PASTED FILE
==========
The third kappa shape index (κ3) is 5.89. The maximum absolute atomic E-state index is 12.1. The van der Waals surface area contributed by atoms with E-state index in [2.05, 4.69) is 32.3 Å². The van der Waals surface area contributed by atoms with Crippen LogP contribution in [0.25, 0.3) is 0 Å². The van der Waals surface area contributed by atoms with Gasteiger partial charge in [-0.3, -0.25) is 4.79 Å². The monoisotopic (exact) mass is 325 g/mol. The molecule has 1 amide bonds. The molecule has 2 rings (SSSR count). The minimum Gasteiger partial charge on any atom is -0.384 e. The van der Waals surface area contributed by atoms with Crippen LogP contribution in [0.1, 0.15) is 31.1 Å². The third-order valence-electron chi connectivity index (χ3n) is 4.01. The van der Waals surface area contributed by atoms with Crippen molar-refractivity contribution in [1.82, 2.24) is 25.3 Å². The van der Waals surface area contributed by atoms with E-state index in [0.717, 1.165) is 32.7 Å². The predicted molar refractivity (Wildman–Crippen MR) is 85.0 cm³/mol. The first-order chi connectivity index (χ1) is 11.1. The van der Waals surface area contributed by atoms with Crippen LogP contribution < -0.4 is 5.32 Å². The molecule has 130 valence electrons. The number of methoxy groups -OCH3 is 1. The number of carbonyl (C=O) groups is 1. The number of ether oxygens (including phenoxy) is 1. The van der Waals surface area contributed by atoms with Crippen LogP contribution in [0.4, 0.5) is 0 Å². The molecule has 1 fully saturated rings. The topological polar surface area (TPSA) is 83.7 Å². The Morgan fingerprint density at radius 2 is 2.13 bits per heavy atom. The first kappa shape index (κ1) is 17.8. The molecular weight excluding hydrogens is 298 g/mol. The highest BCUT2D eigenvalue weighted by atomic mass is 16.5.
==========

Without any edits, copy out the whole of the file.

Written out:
The third kappa shape index (κ3) is 5.89. The maximum absolute atomic E-state index is 12.1. The van der Waals surface area contributed by atoms with E-state index in [2.05, 4.69) is 32.3 Å². The van der Waals surface area contributed by atoms with Crippen LogP contribution in [0.25, 0.3) is 0 Å². The van der Waals surface area contributed by atoms with Gasteiger partial charge in [-0.3, -0.25) is 4.79 Å². The monoisotopic (exact) mass is 325 g/mol. The molecule has 1 amide bonds. The molecule has 2 rings (SSSR count). The minimum Gasteiger partial charge on any atom is -0.384 e. The van der Waals surface area contributed by atoms with Crippen LogP contribution in [0.1, 0.15) is 31.1 Å². The third-order valence-electron chi connectivity index (χ3n) is 4.01. The van der Waals surface area contributed by atoms with Crippen molar-refractivity contribution in [1.82, 2.24) is 25.3 Å². The van der Waals surface area contributed by atoms with E-state index in [0.717, 1.165) is 32.7 Å². The predicted molar refractivity (Wildman–Crippen MR) is 85.0 cm³/mol. The first-order chi connectivity index (χ1) is 11.1. The van der Waals surface area contributed by atoms with Crippen LogP contribution < -0.4 is 5.32 Å². The molecule has 130 valence electrons. The number of methoxy groups -OCH3 is 1. The number of carbonyl (C=O) groups is 1. The number of ether oxygens (including phenoxy) is 1. The van der Waals surface area contributed by atoms with Crippen LogP contribution in [0.4, 0.5) is 0 Å². The molecule has 1 fully saturated rings. The topological polar surface area (TPSA) is 83.7 Å². The Morgan fingerprint density at radius 2 is 2.13 bits per heavy atom. The first kappa shape index (κ1) is 17.8. The molecular weight excluding hydrogens is 298 g/mol. The highest BCUT2D eigenvalue weighted by atomic mass is 16.5.